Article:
NASA Webb Telescope mirrors installed with robotic arm precision

January 27, 2016 by Laura Betz
A robotic arm called the Primary Mirror Alignment and Integration Fixture is used to lift and lower each of Webb's 18 primary flight mirror segments to their locations on the telescope structure. Credit: NASA/Chris Gunn

Inside a massive clean room at NASA's Goddard Space Flight Center in Greenbelt, Maryland the James Webb Space Telescope team is steadily installing the largest space telescope mirror ever. Unlike other space telescope mirrors, this one must be pieced together from segments using a high-precision robotic arm.

The team uses a robotic arm called the Primary Mirror Alignment and Integration Fixture to lift and lower each of Webb's 18 primary flight mirror segments to their locations on the telescope structure. Each of the mirrors is made with beryllium, chosen for its properties to withstand the super cold temperatures of space. Each segment also has a thin gold coating to reflect infrared light. These mirror segments will function as one when the telescope is in orbit.

"In order for the combination of mirror segments to function as a single mirror they must be placed within a few millimeters of one another, to fraction-of-a-millimeter accuracy. A human operator cannot place the mirrors that accurately, so we developed a robotic system to do the assembly," said NASA's James Webb Space Telescope Program Director Eric Smith, at Headquarters in Washington.

To precisely install the segments, the robotic arm can move in six directions to maneuver over the telescope structure. While one team of engineers maneuvers the , another team of engineers simultaneously takes measurements with lasers to ensure each mirror segment is placed, bolted and glued perfectly before moving to the next.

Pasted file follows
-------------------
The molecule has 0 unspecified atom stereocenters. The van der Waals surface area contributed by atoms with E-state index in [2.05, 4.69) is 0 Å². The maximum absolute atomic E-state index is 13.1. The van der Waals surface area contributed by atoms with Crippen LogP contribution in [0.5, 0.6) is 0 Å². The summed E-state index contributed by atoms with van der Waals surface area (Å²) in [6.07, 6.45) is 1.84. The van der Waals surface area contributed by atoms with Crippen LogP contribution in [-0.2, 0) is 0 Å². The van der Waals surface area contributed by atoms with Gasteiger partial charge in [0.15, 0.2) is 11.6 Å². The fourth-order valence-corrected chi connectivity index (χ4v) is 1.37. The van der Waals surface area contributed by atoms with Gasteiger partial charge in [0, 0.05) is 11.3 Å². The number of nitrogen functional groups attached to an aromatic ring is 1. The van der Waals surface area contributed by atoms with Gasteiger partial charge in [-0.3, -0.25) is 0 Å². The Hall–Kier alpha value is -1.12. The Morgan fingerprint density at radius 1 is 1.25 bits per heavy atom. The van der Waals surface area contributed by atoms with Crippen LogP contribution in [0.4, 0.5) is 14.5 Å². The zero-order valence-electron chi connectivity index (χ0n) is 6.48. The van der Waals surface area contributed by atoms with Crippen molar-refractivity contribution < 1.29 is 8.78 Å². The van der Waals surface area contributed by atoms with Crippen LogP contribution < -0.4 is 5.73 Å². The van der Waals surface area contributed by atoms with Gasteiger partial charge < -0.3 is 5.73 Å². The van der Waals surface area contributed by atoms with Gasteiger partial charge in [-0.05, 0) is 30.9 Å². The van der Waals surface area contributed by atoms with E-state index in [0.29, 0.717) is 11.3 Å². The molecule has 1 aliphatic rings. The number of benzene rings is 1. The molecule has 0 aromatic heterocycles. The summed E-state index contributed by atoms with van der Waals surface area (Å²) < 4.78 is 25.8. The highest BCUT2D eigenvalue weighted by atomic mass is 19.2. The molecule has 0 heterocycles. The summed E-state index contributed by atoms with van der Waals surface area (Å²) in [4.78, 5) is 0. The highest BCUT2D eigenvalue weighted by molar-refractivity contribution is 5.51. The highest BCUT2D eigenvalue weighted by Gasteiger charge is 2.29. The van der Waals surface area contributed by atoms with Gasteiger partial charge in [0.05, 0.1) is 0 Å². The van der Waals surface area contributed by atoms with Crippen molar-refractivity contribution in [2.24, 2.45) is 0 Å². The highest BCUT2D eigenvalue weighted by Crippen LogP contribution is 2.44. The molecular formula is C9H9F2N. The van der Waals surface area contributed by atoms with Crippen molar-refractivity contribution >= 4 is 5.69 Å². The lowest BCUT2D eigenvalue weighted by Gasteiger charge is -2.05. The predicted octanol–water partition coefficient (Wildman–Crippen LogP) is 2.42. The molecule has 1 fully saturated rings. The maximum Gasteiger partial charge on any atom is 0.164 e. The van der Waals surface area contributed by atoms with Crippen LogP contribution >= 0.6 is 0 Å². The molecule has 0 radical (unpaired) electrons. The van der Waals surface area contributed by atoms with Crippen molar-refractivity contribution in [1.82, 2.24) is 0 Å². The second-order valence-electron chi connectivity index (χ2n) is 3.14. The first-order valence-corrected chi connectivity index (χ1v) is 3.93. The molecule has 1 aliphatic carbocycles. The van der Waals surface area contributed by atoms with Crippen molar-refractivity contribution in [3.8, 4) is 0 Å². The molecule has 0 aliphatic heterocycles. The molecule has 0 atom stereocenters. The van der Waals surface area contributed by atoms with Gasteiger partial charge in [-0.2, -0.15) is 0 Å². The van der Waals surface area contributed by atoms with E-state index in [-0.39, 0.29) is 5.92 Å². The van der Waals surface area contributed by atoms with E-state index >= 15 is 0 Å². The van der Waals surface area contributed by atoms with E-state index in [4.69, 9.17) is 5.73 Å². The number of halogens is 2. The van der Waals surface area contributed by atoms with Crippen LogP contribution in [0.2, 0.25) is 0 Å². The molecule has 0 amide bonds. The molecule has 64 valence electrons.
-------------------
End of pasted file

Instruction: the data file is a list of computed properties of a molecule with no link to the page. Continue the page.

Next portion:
"While the team is installing the mirrors there are references on the structure and the mirrors that allow the team to understand where the final mirror surface is located," said Harris Corporation's James Webb Space Telescope's Assembly Integration and Test Director Gary Matthews Greenbelt, Maryland.

The team uses reference points on the telescope structure called Spherically Mounted Retroreflectors to accomplish this feat. A laser tracker, similar to the ones used by surveyors, looks at those reference points and can determine where the mirror segments go.

"Instead of using a measuring tape, a laser is used to measure distance very precisely," said Matthews. "Based off of those measurements a coordinate system is used to place each of the primary . The engineers can move the mirror into its precise location on the telescope structure to within the thickness of a piece of paper."

Harris Corporation engineers are helping build NASA's ultra-powerful James Webb Space Telescope. Harris is responsible for integrating components made by various members of the team to form the optical telescope element, which is the portion of the telescope that will collect light and provide sharp images of deep space.

The James Webb Space Telescope is the scientific successor to NASA's Hubble Space Telescope. It will be the most powerful ever built. Webb is an international project led by NASA with its partners, the European Space Agency and the Canadian Space Agency.

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